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Mass. loses its edge over US in economic growth

The state’s technology sector, which has long been a strength, could be hurt by softening demand for silicon computer chips and other tech products around the globe, the MassBenchmarks report found.

The state’s technology sector, which has long been a strength, could be hurt by softening demand for silicon computer chips and other tech products around the globe, the MassBenchmarks report found.

The Massachusetts economy, which had been expanding faster than the national average, thanks largely to the state’s strengths in technology and medical research, is now barely growing at all because of economic problems around the world, according to a group of nearly a dozen local economists.

The MassBenchmarks panel reported Thursday that the state’s economy has slipped into “lower gear” because of the European debt crisis, slower growth in China, reduced US business investment in technology, and growing uncertainty in Washington over the future of taxes and budget spending.

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Worse, the report suggested, the slow growth will probably continue for the foreseeable future — mirroring a slowdown in the national economy — though the panel did not predict the state will slide back into recession.

“It’s a little ugly,” said Northeastern University economist Alan Clayton-Matthews, senior contributing editor for MassBenchmarks, who predicted the Massachusetts economy would grow at a meager 1 percent in the third quarter of this year. “We are no longer growing faster than the nation.”

Moreover, the panel warned, the technology industry, long a bright spot in Massachusetts economy, is no longer immune from the slowdown. Global demand for demand for computer chips and other tech products is weakening. And in Massachusetts, exports of some technology products have declined, leading some economists to fear employment in the sector will follow.

One provider of equipment for computer-chip makers, Brooks ­Automation Inc., of Chelmsford, recently disclosed it would eliminate 150 jobs worldwide, or one-tenth of its workforce, by the end of the year to reduce costs and boost profits. Applied Materials Inc, another major equipment maker, recently told the state it would cut 55 jobs in Gloucester this month. The company needs to align its workforce with “business conditions,” a spokesman said Thursday.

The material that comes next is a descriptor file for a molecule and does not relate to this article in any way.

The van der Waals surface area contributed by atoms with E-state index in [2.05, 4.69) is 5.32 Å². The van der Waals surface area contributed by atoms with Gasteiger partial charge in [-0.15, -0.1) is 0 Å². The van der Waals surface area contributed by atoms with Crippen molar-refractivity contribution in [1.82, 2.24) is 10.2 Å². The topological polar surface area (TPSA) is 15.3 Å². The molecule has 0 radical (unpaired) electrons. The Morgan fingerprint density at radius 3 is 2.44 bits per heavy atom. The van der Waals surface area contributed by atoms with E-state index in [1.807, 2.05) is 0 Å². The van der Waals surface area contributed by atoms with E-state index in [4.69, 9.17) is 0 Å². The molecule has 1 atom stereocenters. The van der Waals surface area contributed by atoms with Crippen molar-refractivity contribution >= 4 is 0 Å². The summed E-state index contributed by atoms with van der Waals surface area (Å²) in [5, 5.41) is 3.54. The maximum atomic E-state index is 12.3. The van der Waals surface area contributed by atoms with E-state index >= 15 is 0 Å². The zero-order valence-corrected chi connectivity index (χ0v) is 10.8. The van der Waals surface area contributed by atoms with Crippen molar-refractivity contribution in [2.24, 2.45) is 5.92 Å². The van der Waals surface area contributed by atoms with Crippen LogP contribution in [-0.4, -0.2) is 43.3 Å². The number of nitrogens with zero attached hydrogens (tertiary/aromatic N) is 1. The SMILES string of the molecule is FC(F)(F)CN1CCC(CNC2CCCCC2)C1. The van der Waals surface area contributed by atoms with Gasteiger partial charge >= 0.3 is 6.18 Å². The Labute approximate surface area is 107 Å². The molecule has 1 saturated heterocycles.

And last week, the state government reported the private sector in Massachusetts had shed roughly 8,200 jobs in August, the biggest loss in more than three years.

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The unemployment rate rose for the second straight quarter, to 6.3 percent.

That, however, was still below the national rate 8.1 percent.

On Thursday, the Commerce Department said the nation’s economy grew just 1.3 percent during the second quarter, less than the 1.7 percent rate first reported and far less than is needed to bring down unemployment.

But in a separate report Thursday, the Labor Department said fewer people filed new unemployment claims last week than in prior weeks, a bit of bright news that helped push stocks up moderately on Thursday. The Dow Jones industrial average gained 72.46 points, or 0.54 percent, to close at 13,485.97.

MassBenchmarks plans to release a new quarterly estimate for economic growth in the state next month.

Robert Nakosteen, an economics professor at the University of Massachusetts Amherst and editor of the MassBenchmarks journal, said he expects the economy to be hit hard by slower growth in China and the financial turmoil in Europe, which alone accounts for roughly 40 percent of exports fromMassachusettsbusinesses.

“Two of our main trading partners are in great difficulty,” he said.

Another factor weighing on business leaders is the political uncertainty in Washington due to the upcoming November elections and the gridlock in Congress.

Economists said that corporate leaders are increasingly wary of making investments in their businesses with the nation’s precious fiscal condition so up in the air; Massachusetts could be slammed, they warn, if Republicans and Democrats can’t find a way to compromise before significant budget cuts and tax increases automatically go into effect at the end of this year — the so-called fiscal cliff.

In addition, economists believe, it could take years to repair the damage from the recent financial crisis and recession, which eliminated millions of jobs and sank many financial institutions.

For now, though, economists say there are no indications that either the state or the country is sliding back into a recession.

Moreover, there are other parts of the Massachusetts economy — including the life- sciences sector — that remain strong.

“It’s neither bleak nor terrible,” Nakosteen said. “We are bouncing along the bottom with the rest of the country.”

Todd Wallack can be reached at twallack@globe.com. Follow him on Twitter @twallack.

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